WASHINGTON (Reuters) – U.S. Commerce Secretary Wilbur Ross said Monday the U.S. government will extend a reprieve given to Huawei Technologies that permits the Chinese firm to buy supplies from U.S. companies so that it can service existing customers, even as nearly 50 of its units were being added to a U.S. economic blacklist.
FILE PHOTO: A Huawei company logo is pictured at the Shenzhen International Airport in Shenzhen, Guangdong province, China July 22, 2019. REUTERS/Aly Song/File Photo
The “temporary general license,” due to expire on Monday, will be extended for Huawei for 90 days, he told Fox Business Network Monday, confirming an expected decision first reported Friday by Reuters. He also said he was adding 46 Huawei affiliates to the Entity List, raising the total number to more than 100 Huawei entities that are covered by the restrictions.
Ross said the extension was to aid U.S. customers, many of which operate networks in rural America.
“We’re giving them a little more time to wean themselves off,” Ross said.
Shortly after blacklisting the company in May, the Commerce Department initially allowed Huawei to purchase some American-made goods in a move aimed at minimizing disruption for its customers.
Huawei did not immediately comment Monday.
The extension, through Nov. 19, renews an agreement continuing the Chinese company’s ability to maintain existing telecommunications networks and provide software updates to Huawei handsets.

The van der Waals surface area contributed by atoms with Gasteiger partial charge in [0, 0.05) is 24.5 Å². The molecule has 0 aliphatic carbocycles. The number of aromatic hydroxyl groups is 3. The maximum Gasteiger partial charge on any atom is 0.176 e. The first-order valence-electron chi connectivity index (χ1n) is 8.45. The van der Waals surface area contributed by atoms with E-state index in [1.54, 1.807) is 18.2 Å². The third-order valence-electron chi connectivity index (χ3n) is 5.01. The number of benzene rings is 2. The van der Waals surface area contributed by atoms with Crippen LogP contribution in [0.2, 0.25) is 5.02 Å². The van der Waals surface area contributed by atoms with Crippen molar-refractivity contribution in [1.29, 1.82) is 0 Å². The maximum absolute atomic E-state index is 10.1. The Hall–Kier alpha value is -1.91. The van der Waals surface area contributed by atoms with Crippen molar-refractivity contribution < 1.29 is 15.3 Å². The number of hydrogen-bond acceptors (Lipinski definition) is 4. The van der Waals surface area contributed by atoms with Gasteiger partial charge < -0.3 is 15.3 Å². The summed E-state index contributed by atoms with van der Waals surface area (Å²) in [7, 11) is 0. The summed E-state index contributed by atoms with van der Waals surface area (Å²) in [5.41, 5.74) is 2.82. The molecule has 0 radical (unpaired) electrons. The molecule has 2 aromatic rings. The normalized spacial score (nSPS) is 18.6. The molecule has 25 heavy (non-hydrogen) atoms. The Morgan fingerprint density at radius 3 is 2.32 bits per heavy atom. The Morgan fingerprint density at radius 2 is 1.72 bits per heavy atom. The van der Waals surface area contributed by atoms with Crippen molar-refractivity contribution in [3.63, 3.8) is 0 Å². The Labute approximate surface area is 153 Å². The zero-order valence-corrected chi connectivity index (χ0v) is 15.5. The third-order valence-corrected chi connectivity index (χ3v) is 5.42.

Asked what will happen in November to U.S. companies, Ross said: “Everybody has had plenty of notice of it, there have been plenty of discussions with the president.”
When the Commerce Department blocked Huawei from buying U.S. goods earlier this year, it was seen as a major escalation in the Sino-U.S.trade war.
The U.S. government blacklisted Huawei, alleging the Chinese company is involved in activities contrary to national security or foreign policy interests.
As an example, the blacklisting order cited a pending federal criminal case concerning allegations Huawei violated U.S. sanctions against Iran. Huawei has pleaded not guilty in the case.
The order noted that the indictment also accused Huawei of “deceptive and obstructive acts.”
At the same time the United States says Huawei’s smartphones and network equipment could be used by China to spy on Americans, allegations the company has repeatedly denied.
Huawei, the world’s largest telecommunications equipment maker, is still prohibited from buying American parts and components to manufacture new products without additional special licenses.
Many Huawei suppliers have requested the special licenses to sell to the firm. Ross told reporters late last month he had received more than 50 applications, and that he expected to receive more. He said on Monday that there were no “specific licenses being granted for anything.”
Out of $70 billion that Huawei spent buying components in 2018, some $11 billion went to U.S. companies including Qualcomm, Intel and Micron Technology. Intel declined to comment on Monday.
Reporting by David Shepardson; Editing by Steve Orlofsky